8. How do Higgins’ room and Eliza’s reflect the owners’ personalities respectively? • Higgins likes sweets, as is evidenced in the chocolate he has. • Eliza has a bird as her pet. • Higgins has a lot of equipments, reflecting his interest in science. • Eliza has a fashion plate of ladies, suggesting her interest in becoming a lady. Choose the wrong one.
9. What are the significant sound effects in Act 1 and what do they mean? 1. The lightening suggests that the clash between Eliza and Freddy is an important one. 2. Higgins’ conscience is wakened up by the clock. 3. The church clock also suggests human mortality. 4. The sound of the rain creates a gloomy atmosphere in Act 1.
10. Theme: Discussion of Eliza’s Education • Eliza is willing to offer 2/5 of her daily income to get educated. • Mrs. Pearce asks about her position in the household, as well as her future. • Pickering asks if Higgins knows that she has feelings. • Higgins is rude and impetuous all the way through. Choose the wrong one.
11/2 Class Discussion Questions • What is Act I about? How do you learn it from stage direction? • Do you have any experience similar to Act I? Why is the Note-Taker (Higgins) offensive? Why is accent important to him? What do you think about people speaking in different accents? • After reading Act 1 and Act 2, what do you think the play is about? Are there any stories you can associate with this play? How? • “Related” Stories: • “Cinderella” story: Pretty Woman, • Human Creation story: Frankenstein, etc. • “Self-Made Man” (from Rags to Riches) vs. Class Differences • PYGMALION STORIES & ART http://www.bluemorning.org/pygmalion/stories/index.htm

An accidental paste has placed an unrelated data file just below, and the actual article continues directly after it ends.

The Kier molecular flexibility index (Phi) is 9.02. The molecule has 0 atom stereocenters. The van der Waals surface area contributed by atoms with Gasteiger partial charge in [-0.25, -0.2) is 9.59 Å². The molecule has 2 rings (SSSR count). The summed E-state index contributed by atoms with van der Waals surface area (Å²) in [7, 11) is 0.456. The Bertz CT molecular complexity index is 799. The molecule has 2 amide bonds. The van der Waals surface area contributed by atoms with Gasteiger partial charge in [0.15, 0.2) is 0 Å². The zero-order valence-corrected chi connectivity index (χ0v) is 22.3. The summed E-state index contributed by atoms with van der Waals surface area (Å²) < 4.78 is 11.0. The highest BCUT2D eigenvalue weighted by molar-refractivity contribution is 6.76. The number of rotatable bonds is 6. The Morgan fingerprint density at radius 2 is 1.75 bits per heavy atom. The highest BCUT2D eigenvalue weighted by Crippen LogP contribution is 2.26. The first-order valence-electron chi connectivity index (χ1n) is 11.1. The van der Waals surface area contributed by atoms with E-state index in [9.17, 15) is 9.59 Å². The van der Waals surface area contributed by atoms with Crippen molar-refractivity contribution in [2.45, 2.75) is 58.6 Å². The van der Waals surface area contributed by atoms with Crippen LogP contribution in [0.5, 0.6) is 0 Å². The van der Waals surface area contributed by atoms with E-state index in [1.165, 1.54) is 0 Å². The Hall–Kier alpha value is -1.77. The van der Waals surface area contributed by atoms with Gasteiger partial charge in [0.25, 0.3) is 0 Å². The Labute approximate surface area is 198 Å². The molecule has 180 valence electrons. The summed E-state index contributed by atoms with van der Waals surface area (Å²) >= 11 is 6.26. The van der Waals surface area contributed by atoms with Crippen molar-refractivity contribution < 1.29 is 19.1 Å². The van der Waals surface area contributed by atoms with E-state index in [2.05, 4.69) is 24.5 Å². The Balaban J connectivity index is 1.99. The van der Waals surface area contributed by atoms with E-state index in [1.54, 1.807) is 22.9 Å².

Every Group: Characters About the story you chose, or Pygmalion What do you think of the characters? How do they act? What are their gestures? Clothing, etc. Are there any symbols associated with them? About the story you chose, or Minor Ones: • The Upper Class vs. the Flower Girl: How would you characterize the traits and relationship of the mother (Mrs Eynsford Hill ), daughter(Clara Eynsford Hill), and son (Freddy Eynsford Hill)? How would you compare and contrast them with the flower girl (Eliza Doolittle)? Major Ones: • Two Scientists: How would you describe the gentleman (Pickering)? How does he compare and contrast with the note-taker (Higgins)? Pay attention to their different treatments of the flower girl.
In-Class Practice • Character Sketch • Line Rehearsal* • Role Study -- http://www.spike.com/video/p/978359 4:00; 12:48 • Director: Main Idea • Script Writing: Scene Division and Focus